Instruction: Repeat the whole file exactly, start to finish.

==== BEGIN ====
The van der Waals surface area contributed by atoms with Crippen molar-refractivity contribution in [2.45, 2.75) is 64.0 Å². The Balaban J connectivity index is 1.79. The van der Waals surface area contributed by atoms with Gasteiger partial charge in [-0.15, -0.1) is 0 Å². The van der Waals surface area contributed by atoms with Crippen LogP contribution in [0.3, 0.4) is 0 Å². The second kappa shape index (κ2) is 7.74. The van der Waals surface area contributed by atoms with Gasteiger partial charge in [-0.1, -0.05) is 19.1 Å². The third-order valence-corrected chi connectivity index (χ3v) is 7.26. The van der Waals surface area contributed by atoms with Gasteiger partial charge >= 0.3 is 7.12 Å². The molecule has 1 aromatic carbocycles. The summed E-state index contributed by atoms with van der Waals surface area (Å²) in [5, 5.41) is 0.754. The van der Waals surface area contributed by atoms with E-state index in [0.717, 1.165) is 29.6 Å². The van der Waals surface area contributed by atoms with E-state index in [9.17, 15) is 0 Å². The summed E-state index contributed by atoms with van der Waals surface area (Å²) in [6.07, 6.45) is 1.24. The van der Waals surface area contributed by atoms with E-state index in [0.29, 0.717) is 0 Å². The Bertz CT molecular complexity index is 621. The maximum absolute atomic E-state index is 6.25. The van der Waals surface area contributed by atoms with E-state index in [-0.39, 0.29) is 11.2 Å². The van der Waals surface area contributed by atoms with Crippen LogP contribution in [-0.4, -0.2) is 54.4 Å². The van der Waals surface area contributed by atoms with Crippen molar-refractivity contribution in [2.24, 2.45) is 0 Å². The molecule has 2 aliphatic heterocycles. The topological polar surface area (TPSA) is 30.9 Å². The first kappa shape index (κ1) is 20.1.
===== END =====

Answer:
The van der Waals surface area contributed by atoms with Crippen molar-refractivity contribution in [2.45, 2.75) is 64.0 Å². The Balaban J connectivity index is 1.79. The van der Waals surface area contributed by atoms with Gasteiger partial charge in [-0.15, -0.1) is 0 Å². The van der Waals surface area contributed by atoms with Crippen LogP contribution in [0.3, 0.4) is 0 Å². The second kappa shape index (κ2) is 7.74. The van der Waals surface area contributed by atoms with Gasteiger partial charge in [-0.1, -0.05) is 19.1 Å². The third-order valence-corrected chi connectivity index (χ3v) is 7.26. The van der Waals surface area contributed by atoms with Gasteiger partial charge >= 0.3 is 7.12 Å². The molecule has 1 aromatic carbocycles. The summed E-state index contributed by atoms with van der Waals surface area (Å²) in [5, 5.41) is 0.754. The van der Waals surface area contributed by atoms with E-state index in [0.717, 1.165) is 29.6 Å². The van der Waals surface area contributed by atoms with E-state index in [9.17, 15) is 0 Å². The summed E-state index contributed by atoms with van der Waals surface area (Å²) in [6.07, 6.45) is 1.24. The van der Waals surface area contributed by atoms with E-state index in [0.29, 0.717) is 0 Å². The Bertz CT molecular complexity index is 621. The maximum absolute atomic E-state index is 6.25. The van der Waals surface area contributed by atoms with E-state index in [-0.39, 0.29) is 11.2 Å². The van der Waals surface area contributed by atoms with Crippen LogP contribution in [-0.4, -0.2) is 54.4 Å². The van der Waals surface area contributed by atoms with Crippen molar-refractivity contribution in [2.24, 2.45) is 0 Å². The molecule has 2 aliphatic heterocycles. The topological polar surface area (TPSA) is 30.9 Å². The first kappa shape index (κ1) is 20.1.